JEFFERSON CITY Mo. — Property tax revenue from wind farms in Nodaway County will remain local under legislation sponsored by state Rep. Allen Andrews, R-Grant City, and passed by the Missouri House and Senate in the closing days of the session.
In essence, the bill, known as House Bill 220, which Gov. Mike Parson has reportedly said he will sign, revises state statutes that allow public utilities to buy wind farms from privately held companies and spread tax dollars throughout their service areas — not the counties where the energy is actually produced.
“This is probably going to be the most important piece of legislation that I’ll ever put my hands on in my time in office,” Andrews previously told The Forum.
“(Wind farms) are literally pumping millions of dollars of tax revenue into our local, rural areas. In our communities, in our schools, our ambulance districts, our fire departments — (it's money) that we would not have had. And, in some cases, this isn’t just extra money: this is survival … this is survival money.
“If you were to take away this funding from wind, from some of our school districts, they’d collapse. It’s that important.”
Andrews estimated that Atchison County already is receiving more than $3 million annually in wind revenue, and that a similar project in DeKalb County is expected to add between $3.5 million and $4 million to local government coffers, including schools.
Without Andrews' legislation, tax revenue collected on wind farms owned by public utilities would be shared among counties in which the utilities provide power — and only those counties. That would include the new Brickyard Hill wind farm in Atchison County to be constructed by Ameren Missouri, a large public utility serving much of the eastern part of the state.
Since Ameren is not a power provider in Atchison County, under current state law, the county would not receive any property tax revenue from the wind farm. Andrews’ legislation, however, should change that.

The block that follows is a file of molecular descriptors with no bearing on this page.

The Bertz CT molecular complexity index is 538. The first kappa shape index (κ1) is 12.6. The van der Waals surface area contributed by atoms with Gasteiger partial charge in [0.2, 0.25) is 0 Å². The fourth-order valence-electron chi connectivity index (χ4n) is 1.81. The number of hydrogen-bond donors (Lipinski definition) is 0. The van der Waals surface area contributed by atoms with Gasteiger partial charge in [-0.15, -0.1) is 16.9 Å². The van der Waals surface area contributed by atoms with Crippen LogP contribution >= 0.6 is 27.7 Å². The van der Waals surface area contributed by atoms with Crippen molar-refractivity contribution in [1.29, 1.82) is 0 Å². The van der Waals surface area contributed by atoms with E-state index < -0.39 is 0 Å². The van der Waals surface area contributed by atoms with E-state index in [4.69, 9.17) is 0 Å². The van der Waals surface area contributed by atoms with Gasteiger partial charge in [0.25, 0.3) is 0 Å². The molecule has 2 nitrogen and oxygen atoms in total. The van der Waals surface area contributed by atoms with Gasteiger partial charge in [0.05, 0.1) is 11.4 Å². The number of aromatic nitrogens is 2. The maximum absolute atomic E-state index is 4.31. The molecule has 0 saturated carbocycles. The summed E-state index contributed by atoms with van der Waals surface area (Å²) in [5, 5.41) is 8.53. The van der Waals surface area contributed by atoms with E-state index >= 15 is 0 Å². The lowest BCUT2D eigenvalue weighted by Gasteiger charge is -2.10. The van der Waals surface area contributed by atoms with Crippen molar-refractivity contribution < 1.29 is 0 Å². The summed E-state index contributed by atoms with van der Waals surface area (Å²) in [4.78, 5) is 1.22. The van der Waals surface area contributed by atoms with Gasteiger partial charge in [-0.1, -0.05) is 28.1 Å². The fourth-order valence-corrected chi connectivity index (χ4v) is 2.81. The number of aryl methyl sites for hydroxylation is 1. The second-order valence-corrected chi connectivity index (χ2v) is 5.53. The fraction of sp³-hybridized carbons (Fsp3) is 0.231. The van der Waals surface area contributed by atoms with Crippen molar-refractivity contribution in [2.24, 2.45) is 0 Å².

County Assessor Rex Wallace said Friday he has been told that Gov. Parson has pledged to sign Andrews' bill, which will go into effect in August.
In other Nodaway wind news, Enel Green Power North America, which in March acquired Tradewind Energy's 236-megawatt White Cloud wind farm project being developed across the western part of the county, announced that it has signed a 25-year power purchase agreement with Associated Electric Cooperative Inc., a power utility based in Springfield.
Enel Green currently operates the 300-megawatt Rock Creek wind farm in Atchison County.
Associated Electric will purchase the entire output generated by the White Cloud project, which is slated for construction this summer.
Since Enel, like Tradewind, is a privately held energy developer, the question of White Cloud tax revenues being distributed outside the county is not an issue, Wallace said.
Once operational, White Cloud is expected to create eight or 10 permanent full-time positions paying about $70,000 each. During the 12- to 15-month construction period, the project also will support more than 250 temporary construction jobs.
While property taxes assessed to White Cloud will be reduced by about 50 percent compared to existing levies, the installation will generate $1.4 million in new annual tax revenues, $900,000 of which will flow to local school districts, especially South Nodaway R-IV and Nodaway-Holt R-VII.
Maryville R-II schools also will receive some wind farm tax money, but the impact on Maryville city government is essentially nil.
After the 17-year term of tax abatements expires, Tradewind will pay taxes at the normal rate, which will increase the yearly revenue stream from the project to $2.8 million a year for a total of $113 million over the expected 25-year life of the project.
Also under development in the northern part of Nodaway County is Clear Creek Energy Center, a wind farm being built by Tenaska, a privately held energy developer based in Omaha, Nebraska.
When completed, Clear Creek will embrace up to 120 wind turbines stretching north from Maryville to the Iowa line and is projected to produce about 240 megawatts of electricity, or approximately enough energy to power about 100,000 single-family residences.
As with White Cloud, the electricity will be sold to Springfield-based Associated Electric Cooperative, which will in turn wholesale wind-produced power to six regional co-ops, including United Electric, which serves much of rural Nodaway County.
Construction cost for the new wind farm is estimated at between $200 million and $300 million. When completed, Tenaska will pay about $1.2 million a year in property taxes, most of which will be funneled to public school districts, especially North Nodaway R-VI.
Other districts set to benefit from the Clear Creek project include West Nodaway R-I and Maryville R-II.
For every tax dollar paid by Tenaska, 68 cents will go for schools. The rest is earmarked for other governmental entities, including municipalities and rural fire protection districts.